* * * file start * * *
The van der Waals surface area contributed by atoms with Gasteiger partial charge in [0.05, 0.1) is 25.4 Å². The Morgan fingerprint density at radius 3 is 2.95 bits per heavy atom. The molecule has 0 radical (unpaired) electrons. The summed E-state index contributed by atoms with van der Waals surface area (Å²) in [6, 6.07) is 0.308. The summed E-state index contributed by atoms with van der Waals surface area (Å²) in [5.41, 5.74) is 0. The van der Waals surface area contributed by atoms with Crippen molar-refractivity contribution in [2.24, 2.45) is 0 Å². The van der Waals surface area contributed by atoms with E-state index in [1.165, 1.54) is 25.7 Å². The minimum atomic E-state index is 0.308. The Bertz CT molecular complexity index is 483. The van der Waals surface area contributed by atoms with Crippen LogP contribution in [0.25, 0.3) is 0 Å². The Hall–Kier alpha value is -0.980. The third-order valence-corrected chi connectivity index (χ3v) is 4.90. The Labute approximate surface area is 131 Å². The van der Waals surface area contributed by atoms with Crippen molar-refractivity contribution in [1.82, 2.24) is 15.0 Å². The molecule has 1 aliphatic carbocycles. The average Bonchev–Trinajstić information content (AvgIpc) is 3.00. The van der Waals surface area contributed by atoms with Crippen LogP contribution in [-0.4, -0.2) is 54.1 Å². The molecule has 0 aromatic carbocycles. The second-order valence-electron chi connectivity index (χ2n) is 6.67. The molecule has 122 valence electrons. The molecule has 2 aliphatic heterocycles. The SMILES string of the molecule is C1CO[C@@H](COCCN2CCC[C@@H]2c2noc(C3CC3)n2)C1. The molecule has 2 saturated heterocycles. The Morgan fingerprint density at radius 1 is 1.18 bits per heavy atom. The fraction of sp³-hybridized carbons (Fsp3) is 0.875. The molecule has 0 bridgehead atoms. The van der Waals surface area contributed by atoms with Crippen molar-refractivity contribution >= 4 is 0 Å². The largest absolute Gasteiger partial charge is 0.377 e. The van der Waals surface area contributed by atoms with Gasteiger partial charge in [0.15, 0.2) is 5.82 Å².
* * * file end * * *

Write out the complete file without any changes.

The van der Waals surface area contributed by atoms with Gasteiger partial charge in [0.05, 0.1) is 25.4 Å². The Morgan fingerprint density at radius 3 is 2.95 bits per heavy atom. The molecule has 0 radical (unpaired) electrons. The summed E-state index contributed by atoms with van der Waals surface area (Å²) in [6, 6.07) is 0.308. The summed E-state index contributed by atoms with van der Waals surface area (Å²) in [5.41, 5.74) is 0. The van der Waals surface area contributed by atoms with Crippen molar-refractivity contribution in [2.24, 2.45) is 0 Å². The van der Waals surface area contributed by atoms with E-state index in [1.165, 1.54) is 25.7 Å². The minimum atomic E-state index is 0.308. The Bertz CT molecular complexity index is 483. The van der Waals surface area contributed by atoms with Crippen LogP contribution in [0.25, 0.3) is 0 Å². The Hall–Kier alpha value is -0.980. The third-order valence-corrected chi connectivity index (χ3v) is 4.90. The Labute approximate surface area is 131 Å². The van der Waals surface area contributed by atoms with Crippen molar-refractivity contribution in [1.82, 2.24) is 15.0 Å². The molecule has 1 aliphatic carbocycles. The average Bonchev–Trinajstić information content (AvgIpc) is 3.00. The van der Waals surface area contributed by atoms with Crippen LogP contribution in [-0.4, -0.2) is 54.1 Å². The molecule has 0 aromatic carbocycles. The second-order valence-electron chi connectivity index (χ2n) is 6.67. The molecule has 122 valence electrons. The molecule has 2 aliphatic heterocycles. The SMILES string of the molecule is C1CO[C@@H](COCCN2CCC[C@@H]2c2noc(C3CC3)n2)C1. The molecule has 2 saturated heterocycles. The Morgan fingerprint density at radius 1 is 1.18 bits per heavy atom. The fraction of sp³-hybridized carbons (Fsp3) is 0.875. The molecule has 0 bridgehead atoms. The van der Waals surface area contributed by atoms with Crippen molar-refractivity contribution >= 4 is 0 Å². The largest absolute Gasteiger partial charge is 0.377 e. The van der Waals surface area contributed by atoms with Gasteiger partial charge in [0.15, 0.2) is 5.82 Å².